By Michael Gresham
The Texas Catholic
Hearing a talk about diversity in the Catholic Church inspired one student to find ways to highlight those groups underrepresented in her college community. With a little from her friends, Marisa Nieto’s inspiration evolved into something special: a project highlighting a group of Black saints and designating them as patrons for SMU Catholic Campus Ministry.
“I want people to see that these Black men and women had such a beautiful impact on our world and to recognize the beauty within diversity and inclusion of all people within the Church,” Nieto said. “I really want people to take that step toward being more inclusive.”
Nieto, a graduate of Bishop Dunne Catholic School and a junior at SMU studying civil engineering, said the idea came to her while watching a talk from a Fellowship of Catholic University Students conference.
“A priest was talking about recognizing which groups of people aren’t represented in a campus ministry or a parish in general,” Nieto said. “That got me thinking about what groups I see that are not represented in our campus ministry and how we can bring to light those different groups of people.”
A diverse church
Initially, Nieto sought to find a way to honor Black History Month in February by recognizing a group of Black saints and the way they lived out their faith in Christ. In particular, she chose St. Josephine Bakhita, Sister Thea Bowman, St. Monica, St. Augustine, St. Martin de Porres, St. Felicity, and St. Perpetua. She then presented the idea to Father Wade Bass, chaplain of the SMU Catholic Campus Ministry, who encouraged her to move forward with the project.
“My reaction when approached with this idea was positive,” Father Bass said. “These holy Catholics whom the students wished to highlight all come from African or African-American backgrounds, which resonated well with our wider culture’s notable desire to shine more light on the countless positive contributions of ethnic minorities in society.”
Growing in faith
Moving forward with the project, Nieto enlisted the help of Leanne Dange, her friend and classmate at SMU, and Anna Musich, an SMU sophomore marketing student with graphic design abilities.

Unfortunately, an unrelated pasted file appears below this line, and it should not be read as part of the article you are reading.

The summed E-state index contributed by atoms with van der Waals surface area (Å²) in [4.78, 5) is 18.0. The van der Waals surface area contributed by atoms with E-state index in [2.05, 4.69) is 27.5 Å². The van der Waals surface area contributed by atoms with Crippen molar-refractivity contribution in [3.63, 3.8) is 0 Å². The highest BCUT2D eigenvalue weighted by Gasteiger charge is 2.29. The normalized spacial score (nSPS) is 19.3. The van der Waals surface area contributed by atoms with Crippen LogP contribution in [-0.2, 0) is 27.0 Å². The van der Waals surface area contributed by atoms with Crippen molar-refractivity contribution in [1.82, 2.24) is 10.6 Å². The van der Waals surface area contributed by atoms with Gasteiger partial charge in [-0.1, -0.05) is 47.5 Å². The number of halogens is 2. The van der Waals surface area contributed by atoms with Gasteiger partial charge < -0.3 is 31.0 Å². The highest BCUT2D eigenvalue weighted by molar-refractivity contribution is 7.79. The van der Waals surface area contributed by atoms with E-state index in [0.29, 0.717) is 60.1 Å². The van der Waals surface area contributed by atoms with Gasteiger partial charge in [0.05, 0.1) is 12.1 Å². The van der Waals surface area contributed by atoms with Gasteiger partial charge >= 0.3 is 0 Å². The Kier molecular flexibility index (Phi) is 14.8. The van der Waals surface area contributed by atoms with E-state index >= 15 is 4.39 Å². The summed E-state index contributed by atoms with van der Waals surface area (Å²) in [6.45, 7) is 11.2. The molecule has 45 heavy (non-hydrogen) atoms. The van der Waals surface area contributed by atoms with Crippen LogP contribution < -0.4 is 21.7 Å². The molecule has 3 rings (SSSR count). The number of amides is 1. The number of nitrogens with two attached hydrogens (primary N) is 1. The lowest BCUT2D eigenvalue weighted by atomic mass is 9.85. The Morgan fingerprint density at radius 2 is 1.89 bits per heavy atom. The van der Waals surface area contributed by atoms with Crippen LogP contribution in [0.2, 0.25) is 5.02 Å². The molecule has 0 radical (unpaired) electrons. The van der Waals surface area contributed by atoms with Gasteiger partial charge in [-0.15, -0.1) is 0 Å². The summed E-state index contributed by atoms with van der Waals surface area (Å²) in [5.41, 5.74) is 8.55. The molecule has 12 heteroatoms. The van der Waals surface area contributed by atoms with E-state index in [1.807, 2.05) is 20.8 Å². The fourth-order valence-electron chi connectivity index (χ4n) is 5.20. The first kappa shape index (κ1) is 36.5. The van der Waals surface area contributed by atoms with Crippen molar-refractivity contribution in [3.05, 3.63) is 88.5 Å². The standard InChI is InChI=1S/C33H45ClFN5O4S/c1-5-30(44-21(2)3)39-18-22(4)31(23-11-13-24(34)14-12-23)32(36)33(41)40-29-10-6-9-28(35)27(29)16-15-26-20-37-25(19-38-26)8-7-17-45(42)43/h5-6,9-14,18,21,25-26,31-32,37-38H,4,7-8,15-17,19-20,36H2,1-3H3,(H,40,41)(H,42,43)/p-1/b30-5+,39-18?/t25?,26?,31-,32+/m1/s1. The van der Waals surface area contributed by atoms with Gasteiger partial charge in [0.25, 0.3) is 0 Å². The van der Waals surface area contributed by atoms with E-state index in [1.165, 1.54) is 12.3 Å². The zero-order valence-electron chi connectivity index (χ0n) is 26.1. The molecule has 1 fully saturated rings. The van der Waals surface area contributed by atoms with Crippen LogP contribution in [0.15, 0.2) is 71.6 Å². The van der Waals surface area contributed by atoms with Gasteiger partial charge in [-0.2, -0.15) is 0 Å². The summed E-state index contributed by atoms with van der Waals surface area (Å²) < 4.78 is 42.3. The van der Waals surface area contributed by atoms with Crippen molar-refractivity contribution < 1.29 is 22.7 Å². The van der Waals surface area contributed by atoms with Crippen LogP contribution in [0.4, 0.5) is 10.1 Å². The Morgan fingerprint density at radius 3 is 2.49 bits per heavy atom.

“Originally, the idea was to create a banner displaying the various saints,” said Nieto, who along with her family is a parishioner at Holy Spirit Catholic Church in Duncanville. “The idea, though, grew from there with help from my friends and Olivia Arratia, SMU Catholic Campus Ministry communications director, who encouraged us to also create a brochure, stickers and prayer cards.”
Father Bass said his contribution was to help draw out how every saint’s primary identity, meaning and fulfillment is rooted in Jesus Christ.
“Our vocation as Catholics is conformity to Jesus Christ, and everything we do as Christians must be directed to that mission,” he said.
The project’s impact led organizers to take it beyond a month-long celebration, implementing long-term strategies.
“It’s not just defined to one month of celebrating — we are going to continually have these saints as our patrons to help us through our college ministry,” Arratia said. “It’s more that they are our friends, our patrons, who are going to help us not just through one month but throughout the whole year as we go to school here.”
Response among students involved with the campus ministry has been positive.
“Of course, this is just a starting point,” said Arratia, noting that during February’s Jericho night, a time set aside for adoration, reconciliation and praise and worship, students heard a reflection from Father Jonathan Demma about “Christian Dignity and Modern Culture” that touched on issues of race and diversity. “We’re starting to implement those topics and discussions into our ministry and our Catholic community.”
Demma, a priest of the Diocese of Fort Worth, is the pastoral administrator of Sacred Heart Catholic Church in Wichita Falls.
For Nieto, as the project has evolved and grown, it’s become much more than she ever envisioned.
“I was just thinking a banner with saints on it for that month, but everyone has really helped me bring much more life into it,” she said.
Father Bass agreed, praising those involved for helping the campus ministry act upon its mission.
“Humanity’s deepest unity and fulfillment are found in Christ alone, and my hope is that this project will contribute to the goal of our campus ministry and of the Catholic Church as a whole: helping men and women of every background discover that Christ alone fully answers the questions of who they are, where they came from, and where they are going,” Father Bass said.
The banner is on display while the brochures, stickers and prayer cards are available at the Neuhoff Catholic Student Center on the SMU campus.